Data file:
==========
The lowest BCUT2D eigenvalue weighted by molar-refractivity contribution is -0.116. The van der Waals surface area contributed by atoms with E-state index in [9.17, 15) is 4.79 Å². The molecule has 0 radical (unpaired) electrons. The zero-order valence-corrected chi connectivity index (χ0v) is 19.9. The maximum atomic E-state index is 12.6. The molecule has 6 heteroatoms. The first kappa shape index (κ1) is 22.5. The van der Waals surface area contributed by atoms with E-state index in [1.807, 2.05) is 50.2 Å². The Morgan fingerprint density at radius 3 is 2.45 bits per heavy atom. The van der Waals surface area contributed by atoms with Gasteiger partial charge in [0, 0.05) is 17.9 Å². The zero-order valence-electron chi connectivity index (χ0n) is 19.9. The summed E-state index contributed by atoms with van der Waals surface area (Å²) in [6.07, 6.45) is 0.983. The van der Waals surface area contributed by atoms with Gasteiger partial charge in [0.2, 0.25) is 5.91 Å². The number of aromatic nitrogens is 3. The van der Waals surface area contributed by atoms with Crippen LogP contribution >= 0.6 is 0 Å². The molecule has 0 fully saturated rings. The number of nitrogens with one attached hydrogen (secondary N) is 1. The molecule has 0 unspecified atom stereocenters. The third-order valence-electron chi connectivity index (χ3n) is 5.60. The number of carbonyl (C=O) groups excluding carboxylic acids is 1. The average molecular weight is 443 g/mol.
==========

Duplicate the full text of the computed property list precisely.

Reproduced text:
The lowest BCUT2D eigenvalue weighted by molar-refractivity contribution is -0.116. The van der Waals surface area contributed by atoms with E-state index in [9.17, 15) is 4.79 Å². The molecule has 0 radical (unpaired) electrons. The zero-order valence-corrected chi connectivity index (χ0v) is 19.9. The maximum atomic E-state index is 12.6. The molecule has 6 heteroatoms. The first kappa shape index (κ1) is 22.5. The van der Waals surface area contributed by atoms with E-state index in [1.807, 2.05) is 50.2 Å². The Morgan fingerprint density at radius 3 is 2.45 bits per heavy atom. The van der Waals surface area contributed by atoms with Gasteiger partial charge in [0, 0.05) is 17.9 Å². The zero-order valence-electron chi connectivity index (χ0n) is 19.9. The summed E-state index contributed by atoms with van der Waals surface area (Å²) in [6.07, 6.45) is 0.983. The van der Waals surface area contributed by atoms with Gasteiger partial charge in [0.2, 0.25) is 5.91 Å². The number of aromatic nitrogens is 3. The van der Waals surface area contributed by atoms with Crippen LogP contribution >= 0.6 is 0 Å². The molecule has 0 fully saturated rings. The number of nitrogens with one attached hydrogen (secondary N) is 1. The molecule has 0 unspecified atom stereocenters. The third-order valence-electron chi connectivity index (χ3n) is 5.60. The number of carbonyl (C=O) groups excluding carboxylic acids is 1. The average molecular weight is 443 g/mol.